Or maybe I can understand it. Last Monday, on the second night of Rosh Hashana, we had the traditional new fruits to make a blessing for the new year. I am allergic to most fruits, certainly exotic fruits, so I didn’t eat them. No one anticipated an airborne reaction, because there was no horseradish involved. And yet, I broke out into hives for a few days following that meal. My guess right now is that I had an apple that was right next to the fruits, and as with the horseradish incident of Passover, I think the apple absorbed some of the other fruits’ essences. Apples are pretty absorbent — they’re known to absorb most of the pesticides sprayed on them, for instance — and since I had definitely not overdosed on apples and that’s what I was eating when the hives began, I can only imagine they are the culprit. It’s been under a week, and I haven’t been strict about my Benadryl usage, but these sorts of hives can reappear for days. So I’m betting it’s that. Or I overdosed on wheat, with it being in the pizza, and having challah pretty regularly as part of all the ritual meals. Not that I’ve been eating a ton of challah, but I’ve had less wheat over more time than in most weeks (most weeks I eat wheat only on the weekends, in huge amounts. This week, I’ve had bread at many meals, but in small amounts).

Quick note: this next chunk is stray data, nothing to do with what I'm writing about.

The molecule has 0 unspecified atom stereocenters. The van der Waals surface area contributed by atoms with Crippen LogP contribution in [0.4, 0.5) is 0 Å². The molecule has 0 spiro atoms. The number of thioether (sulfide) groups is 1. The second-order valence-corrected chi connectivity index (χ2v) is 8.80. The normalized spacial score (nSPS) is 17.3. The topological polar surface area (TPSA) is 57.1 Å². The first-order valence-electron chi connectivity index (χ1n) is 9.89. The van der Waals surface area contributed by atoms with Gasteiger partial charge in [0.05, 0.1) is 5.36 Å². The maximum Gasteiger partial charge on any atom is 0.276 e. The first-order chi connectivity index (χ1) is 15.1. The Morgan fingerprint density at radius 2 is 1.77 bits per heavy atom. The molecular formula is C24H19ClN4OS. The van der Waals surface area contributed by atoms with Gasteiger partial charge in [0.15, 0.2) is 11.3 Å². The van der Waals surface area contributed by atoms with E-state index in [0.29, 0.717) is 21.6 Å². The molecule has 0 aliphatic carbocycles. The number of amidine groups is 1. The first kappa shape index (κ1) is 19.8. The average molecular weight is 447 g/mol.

Either way, my traditional Emmys meal was slightly marred, but very delicious, so here’s to hoping that next year:

a) I’m closer to winning an Emmy

b) my allergies are in check enough to eat the above foods totally 100% safely

Food Challenge Round 7: Cindy vs. Tahine

This was probably my least favorite food challenge. I challenged tahine (aka tahini), a sesame paste/sauce food that I’ve always hated. Why test something I hate? Well, because it’s in hummus, and I love hummus, and have to challenge that as well. So this was like the pre-req for hummus. Hummus 101 or something.

It was also not my favorite challenge, because I’ve come down with a virus, and mixing that with new foods on a rainy day is just wrong. So while the challenge didn’t go poorly, it didn’t go well, either.